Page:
Art Contest Posts

2nd Annual Desmos Global Math Art Contest

Banner with the text Desmos Global Art Contest 2021

Did you know the Desmos Graphing Calculator is a fantastic tool for making art? Using only graphed mathematical expressions, people around the world have created awe-inspiring masterpieces, from geometric patterns and architectural scenes to self-portraits, renderings of famous paintings, and beyond.

Three artistic graphs- a little clock with a bubbly drink and a little plant, a portrait of Marilyn Monroe made entirely of polygons, and a 3-D rendering of an airplane, together with a peek at some of the equations that generated them.

After the huge success of our 2020 Global Math Art Contest, featuring over 4,000 graphs from over 100 countries, we had to bring it back! Everyone from around the world can submit their entries for the 2nd Annual Desmos Global Math Art Contest and win prizes for their hard work. This year, we added more ways to submit and a category for ages 19+.

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Announcing Finalists for the 2020 Math Art Contest

We have announced finalists as well as the top 3 winners of each age category. You can see them at www.desmos.com/art

Thank you to all the students and teachers who participated in our very first global art contest!

Thank you so much to everyone who participated in our first ever Desmos Global Math Art Contest. When we announced this campaign in February, we were not expecting to run straight into the global pandemic of COVID-19. But as schools closed down around the world and everyone’s life was thrown into chaos, we witnessed the unbelievable tenacity and resilience of teachers, students, and parents. Despite all the disruptions, your commitment to continue learning mathematics and loving it in the process has been inspiring. This love shone through in every single graph of the 4,000 entries we received from around the world, including more than 100 countries and territories.

Our team opened, reviewed, and was inspired by each and every graph that was submitted. We saw numerous examples of students expressing their identity through these graphs, from self-portraits and hometowns, to the challenges of quarantine and dreams of travel, to hand-drawn images turned into equations as well as fully animated stories.

As you can imagine, narrowing down to a list of finalists was incredibly hard. We had originally planned for 10 finalists in each age cohort, but after receiving an overwhelming volume of your inspiring works, we decided to double the number of finalists. Even then, we couldn’t come close to celebrating the hard work, creativity, and ingenuity of each of the participants. We were also impressed by the many incredible graphs based on copyrighted characters or images, but were unable to select any as finalists in accordance with our contest rules.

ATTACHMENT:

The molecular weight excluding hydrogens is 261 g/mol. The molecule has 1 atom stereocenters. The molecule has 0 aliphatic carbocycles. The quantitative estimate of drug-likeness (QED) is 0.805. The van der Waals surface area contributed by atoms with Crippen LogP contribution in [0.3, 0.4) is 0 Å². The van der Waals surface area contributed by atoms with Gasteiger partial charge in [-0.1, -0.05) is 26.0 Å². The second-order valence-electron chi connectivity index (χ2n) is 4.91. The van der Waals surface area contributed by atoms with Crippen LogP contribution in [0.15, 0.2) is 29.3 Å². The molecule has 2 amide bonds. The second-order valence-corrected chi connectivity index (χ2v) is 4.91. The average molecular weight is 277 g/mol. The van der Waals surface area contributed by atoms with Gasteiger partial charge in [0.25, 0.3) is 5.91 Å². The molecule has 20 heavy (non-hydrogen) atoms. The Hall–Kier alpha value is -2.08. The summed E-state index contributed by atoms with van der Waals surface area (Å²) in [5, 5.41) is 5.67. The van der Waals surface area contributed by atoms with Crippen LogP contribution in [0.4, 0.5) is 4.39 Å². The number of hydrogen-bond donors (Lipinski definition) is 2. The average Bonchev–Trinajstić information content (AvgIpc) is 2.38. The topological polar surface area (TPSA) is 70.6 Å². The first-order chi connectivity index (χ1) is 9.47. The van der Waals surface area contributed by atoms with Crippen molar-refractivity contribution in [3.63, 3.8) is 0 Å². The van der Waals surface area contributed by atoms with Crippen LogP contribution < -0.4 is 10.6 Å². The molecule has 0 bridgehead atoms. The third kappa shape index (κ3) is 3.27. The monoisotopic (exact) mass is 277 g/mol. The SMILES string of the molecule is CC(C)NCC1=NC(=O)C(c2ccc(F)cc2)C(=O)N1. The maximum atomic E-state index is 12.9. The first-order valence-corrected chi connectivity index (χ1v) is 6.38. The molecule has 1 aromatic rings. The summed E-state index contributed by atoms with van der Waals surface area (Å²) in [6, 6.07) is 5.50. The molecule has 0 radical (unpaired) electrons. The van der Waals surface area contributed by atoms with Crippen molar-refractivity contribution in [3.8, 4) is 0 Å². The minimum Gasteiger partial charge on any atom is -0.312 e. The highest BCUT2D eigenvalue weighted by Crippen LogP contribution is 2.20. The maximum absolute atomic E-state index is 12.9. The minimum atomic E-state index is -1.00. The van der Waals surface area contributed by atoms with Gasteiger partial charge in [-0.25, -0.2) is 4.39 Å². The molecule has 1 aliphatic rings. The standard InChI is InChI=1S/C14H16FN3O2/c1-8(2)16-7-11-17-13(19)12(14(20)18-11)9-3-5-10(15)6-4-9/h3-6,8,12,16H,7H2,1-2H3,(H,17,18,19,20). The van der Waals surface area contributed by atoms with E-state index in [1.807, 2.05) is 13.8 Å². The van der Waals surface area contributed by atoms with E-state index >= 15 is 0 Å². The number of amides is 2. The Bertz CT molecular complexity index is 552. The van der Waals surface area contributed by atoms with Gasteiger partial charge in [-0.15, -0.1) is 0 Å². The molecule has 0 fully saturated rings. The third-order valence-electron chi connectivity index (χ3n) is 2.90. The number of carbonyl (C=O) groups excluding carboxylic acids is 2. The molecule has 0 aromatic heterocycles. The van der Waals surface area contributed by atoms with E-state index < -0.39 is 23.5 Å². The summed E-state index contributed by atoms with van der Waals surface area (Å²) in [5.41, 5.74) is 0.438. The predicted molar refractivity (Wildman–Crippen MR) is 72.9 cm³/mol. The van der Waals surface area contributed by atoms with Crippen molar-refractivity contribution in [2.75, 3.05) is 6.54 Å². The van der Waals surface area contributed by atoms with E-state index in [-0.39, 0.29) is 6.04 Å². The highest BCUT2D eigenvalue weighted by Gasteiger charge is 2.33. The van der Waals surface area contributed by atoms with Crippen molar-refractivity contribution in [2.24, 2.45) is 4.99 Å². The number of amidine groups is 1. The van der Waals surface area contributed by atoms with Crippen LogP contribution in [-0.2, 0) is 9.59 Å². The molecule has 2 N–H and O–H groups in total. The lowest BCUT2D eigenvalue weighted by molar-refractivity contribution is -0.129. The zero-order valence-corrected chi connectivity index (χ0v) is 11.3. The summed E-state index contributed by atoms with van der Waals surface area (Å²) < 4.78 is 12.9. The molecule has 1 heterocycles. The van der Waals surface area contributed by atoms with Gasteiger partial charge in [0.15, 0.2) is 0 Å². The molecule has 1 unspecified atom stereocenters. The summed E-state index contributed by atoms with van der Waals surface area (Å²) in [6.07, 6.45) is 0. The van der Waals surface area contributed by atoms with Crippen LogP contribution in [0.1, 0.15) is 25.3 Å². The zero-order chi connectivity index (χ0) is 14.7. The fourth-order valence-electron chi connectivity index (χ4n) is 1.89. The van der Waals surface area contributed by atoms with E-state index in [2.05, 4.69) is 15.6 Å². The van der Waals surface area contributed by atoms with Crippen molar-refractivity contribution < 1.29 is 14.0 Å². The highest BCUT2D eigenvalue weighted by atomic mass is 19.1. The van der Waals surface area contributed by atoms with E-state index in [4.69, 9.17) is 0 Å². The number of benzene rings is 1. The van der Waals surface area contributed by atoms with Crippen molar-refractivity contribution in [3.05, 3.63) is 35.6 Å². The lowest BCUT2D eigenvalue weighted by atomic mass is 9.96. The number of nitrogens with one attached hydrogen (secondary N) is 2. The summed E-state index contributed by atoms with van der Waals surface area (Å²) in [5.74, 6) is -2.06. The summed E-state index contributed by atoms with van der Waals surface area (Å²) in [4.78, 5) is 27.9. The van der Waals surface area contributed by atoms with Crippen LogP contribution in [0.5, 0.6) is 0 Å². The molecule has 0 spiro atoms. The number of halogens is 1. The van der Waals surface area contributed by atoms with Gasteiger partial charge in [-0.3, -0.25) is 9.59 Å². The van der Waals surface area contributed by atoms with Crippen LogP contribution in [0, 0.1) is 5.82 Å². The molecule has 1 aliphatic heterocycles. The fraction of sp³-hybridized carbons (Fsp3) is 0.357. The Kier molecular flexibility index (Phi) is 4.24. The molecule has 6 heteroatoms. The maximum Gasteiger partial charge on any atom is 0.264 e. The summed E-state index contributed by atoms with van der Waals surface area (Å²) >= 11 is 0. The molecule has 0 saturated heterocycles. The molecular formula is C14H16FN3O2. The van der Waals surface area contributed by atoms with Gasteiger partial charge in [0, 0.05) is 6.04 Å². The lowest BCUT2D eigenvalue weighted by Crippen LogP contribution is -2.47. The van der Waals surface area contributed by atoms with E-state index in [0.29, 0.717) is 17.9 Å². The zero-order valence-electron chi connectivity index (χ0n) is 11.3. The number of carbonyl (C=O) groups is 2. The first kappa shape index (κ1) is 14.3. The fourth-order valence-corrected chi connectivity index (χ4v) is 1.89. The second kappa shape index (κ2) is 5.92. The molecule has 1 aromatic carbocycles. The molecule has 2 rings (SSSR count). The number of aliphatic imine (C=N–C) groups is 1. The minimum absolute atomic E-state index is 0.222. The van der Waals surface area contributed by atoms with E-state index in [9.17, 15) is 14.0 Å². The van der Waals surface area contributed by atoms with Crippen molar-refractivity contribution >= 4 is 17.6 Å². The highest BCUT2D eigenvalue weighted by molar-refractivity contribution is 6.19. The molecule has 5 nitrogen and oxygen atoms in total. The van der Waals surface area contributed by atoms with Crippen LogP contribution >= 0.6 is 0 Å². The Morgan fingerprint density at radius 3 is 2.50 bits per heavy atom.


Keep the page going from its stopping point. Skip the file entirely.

We want to thank all of the students who worked so hard on their graphs as part of this contest. For those who wish to obtain a certificate of participation, we will be sending that out via email to participants in the coming days. We hope to host more of these opportunities in the future, so stay tuned by following us on Twitter, Facebook, Instagram, or email. Teachers and school leaders are also welcome to join our Desmos Educators peer community.

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Announcing the Desmos Global Math Art Contest

Thank you to all the students and teachers who participated in our very first global math art contest! We have now announced the list of finalists as well as the top 3 winners of each age category. All these beautiful graphs are also featured on www.desmos.com/art.

COVID19 has impacted many schools recently. We are extending the deadline to April 30, so more students can participate.

In recent years, we’ve seen a growing number of classrooms around the world doing math art projects using Desmos. These projects involve using various equations and inequalities in our free Graphing Calculator to create some truly impressive pictures, often as a final project for a unit or even for the course.

Three artistic graphs—a streetscape, two goldfish, and a peacock—together with a peek at some of the equations that generated them.)

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